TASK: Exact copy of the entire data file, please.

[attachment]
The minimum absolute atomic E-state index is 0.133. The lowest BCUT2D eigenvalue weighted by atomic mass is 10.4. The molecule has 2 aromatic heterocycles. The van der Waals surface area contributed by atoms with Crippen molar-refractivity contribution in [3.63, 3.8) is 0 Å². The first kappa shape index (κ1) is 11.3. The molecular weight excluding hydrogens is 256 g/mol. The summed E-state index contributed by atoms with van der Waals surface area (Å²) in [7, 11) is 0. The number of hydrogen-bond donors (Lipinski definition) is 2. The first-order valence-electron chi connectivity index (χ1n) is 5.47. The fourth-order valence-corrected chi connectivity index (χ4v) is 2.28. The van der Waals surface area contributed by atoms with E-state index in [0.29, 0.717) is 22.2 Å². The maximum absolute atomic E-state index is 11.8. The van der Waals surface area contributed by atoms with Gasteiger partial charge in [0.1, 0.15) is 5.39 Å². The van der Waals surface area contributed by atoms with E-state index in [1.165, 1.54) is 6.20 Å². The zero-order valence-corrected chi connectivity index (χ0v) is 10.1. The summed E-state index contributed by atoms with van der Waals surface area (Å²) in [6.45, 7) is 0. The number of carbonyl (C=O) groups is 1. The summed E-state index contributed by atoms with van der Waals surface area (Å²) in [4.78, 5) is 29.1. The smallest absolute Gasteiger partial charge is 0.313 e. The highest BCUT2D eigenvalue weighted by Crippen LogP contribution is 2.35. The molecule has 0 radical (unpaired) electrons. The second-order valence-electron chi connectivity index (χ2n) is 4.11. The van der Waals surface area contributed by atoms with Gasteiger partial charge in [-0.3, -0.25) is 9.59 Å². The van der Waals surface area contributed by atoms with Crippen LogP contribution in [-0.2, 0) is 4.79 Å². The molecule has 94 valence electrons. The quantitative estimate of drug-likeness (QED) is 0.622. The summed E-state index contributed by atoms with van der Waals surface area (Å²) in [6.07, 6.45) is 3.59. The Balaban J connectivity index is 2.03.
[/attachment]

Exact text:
The minimum absolute atomic E-state index is 0.133. The lowest BCUT2D eigenvalue weighted by atomic mass is 10.4. The molecule has 2 aromatic heterocycles. The van der Waals surface area contributed by atoms with Crippen molar-refractivity contribution in [3.63, 3.8) is 0 Å². The first kappa shape index (κ1) is 11.3. The molecular weight excluding hydrogens is 256 g/mol. The summed E-state index contributed by atoms with van der Waals surface area (Å²) in [7, 11) is 0. The number of hydrogen-bond donors (Lipinski definition) is 2. The first-order valence-electron chi connectivity index (χ1n) is 5.47. The fourth-order valence-corrected chi connectivity index (χ4v) is 2.28. The van der Waals surface area contributed by atoms with E-state index in [0.29, 0.717) is 22.2 Å². The maximum absolute atomic E-state index is 11.8. The van der Waals surface area contributed by atoms with Gasteiger partial charge in [0.1, 0.15) is 5.39 Å². The van der Waals surface area contributed by atoms with E-state index in [1.165, 1.54) is 6.20 Å². The zero-order valence-corrected chi connectivity index (χ0v) is 10.1. The summed E-state index contributed by atoms with van der Waals surface area (Å²) in [6.45, 7) is 0. The number of carbonyl (C=O) groups is 1. The summed E-state index contributed by atoms with van der Waals surface area (Å²) in [4.78, 5) is 29.1. The smallest absolute Gasteiger partial charge is 0.313 e. The highest BCUT2D eigenvalue weighted by Crippen LogP contribution is 2.35. The molecule has 0 radical (unpaired) electrons. The second-order valence-electron chi connectivity index (χ2n) is 4.11. The van der Waals surface area contributed by atoms with Gasteiger partial charge in [-0.3, -0.25) is 9.59 Å². The van der Waals surface area contributed by atoms with Crippen LogP contribution in [-0.2, 0) is 4.79 Å². The molecule has 94 valence electrons. The quantitative estimate of drug-likeness (QED) is 0.622. The summed E-state index contributed by atoms with van der Waals surface area (Å²) in [6.07, 6.45) is 3.59. The Balaban J connectivity index is 2.03.